Freeze of Florida vegetables more than doubles some prices
MIAMI (AP) _ Green beans, squash, sweet corn and tomatoes could more than double in price in the Northeast and Midwest by next week because of a freeze in South Florida that caused nearly $300 million in crop damage.
``Prices for fresh vegetables are going to skyrocket,″ Dade County Farm Bureau spokeswoman Kathleen Glynn said Thursday.
Already, green beans, which were 89 cents a pound, were up to $1.99 at some Miami supermarkets, and tomatoes, which had sold for 80 cents a pound, were expected to hit $3.
``I’m just cutting down, not buying them until the prices go down,″ shopper Keith Storch grumbled at a Publix supermarket in Miami.
Temperatures that plunged to 24 degrees on Sunday destroyed an estimated 85 percent of Dade County’s green beans, yellow squash, zucchini, hot peppers and sweet peppers, and 75 percent of the sweet corn. Only 40 percent of the tomatoes were lost because farmers sprayed them to form an insulating coat of ice.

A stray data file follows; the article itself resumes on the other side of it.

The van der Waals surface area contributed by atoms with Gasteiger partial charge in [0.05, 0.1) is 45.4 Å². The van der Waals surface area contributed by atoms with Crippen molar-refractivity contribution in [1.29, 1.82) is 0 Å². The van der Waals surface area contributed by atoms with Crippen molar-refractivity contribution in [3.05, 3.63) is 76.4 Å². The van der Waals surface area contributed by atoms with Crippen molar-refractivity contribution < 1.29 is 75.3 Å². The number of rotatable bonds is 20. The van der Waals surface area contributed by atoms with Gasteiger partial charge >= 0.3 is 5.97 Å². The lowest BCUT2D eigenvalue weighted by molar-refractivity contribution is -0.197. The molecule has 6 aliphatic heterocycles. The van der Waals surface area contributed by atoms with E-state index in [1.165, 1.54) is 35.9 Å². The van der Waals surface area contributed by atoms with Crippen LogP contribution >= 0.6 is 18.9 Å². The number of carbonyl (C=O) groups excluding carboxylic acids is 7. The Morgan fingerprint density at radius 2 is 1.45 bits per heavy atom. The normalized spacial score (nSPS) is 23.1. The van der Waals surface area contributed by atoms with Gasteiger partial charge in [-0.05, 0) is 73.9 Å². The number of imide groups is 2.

Dade County’s fields are the top supplier of winter vegetables to the North and Midwest. Normally, crops in Mexico and Arizona can pick up some of the slack, but they were also badly damaged by an earlier freeze.
Wholesale prices were already higher before the latest freeze, and agricultural experts said it is only a matter of days before shoppers outside Florida see the difference in the produce aisle.
Squash, for example, went from $15 to $30 Thursday for a 30-pound box on the wholesale market.
Sweet corn went up from $12 to $16 for a crate of four dozen ears, and the price is expected to double in the next few weeks as the corn from the smaller, more heavily damaged stalks is harvested.
The U.S. Department of Agriculture placed losses for Dade’s winter vegetable crops at $93 million, which would push the statewide damage total to almost $300 million, Florida Agriculture Commissioner Bob Crawford said. That’s the most severe crop loss in Florida this decade.
Crawford requested federal disaster aid for Dade and 19 other counties that together account for much of the state’s $6 billion agricultural industry.
Farmers complained they didn’t get enough warning of the sudden temperature drop Saturday night.
Crawford has called for the return of the national agricultural forecast, which was cut last year in a federal budget squeeze, or the creation of a state-run service to replace it.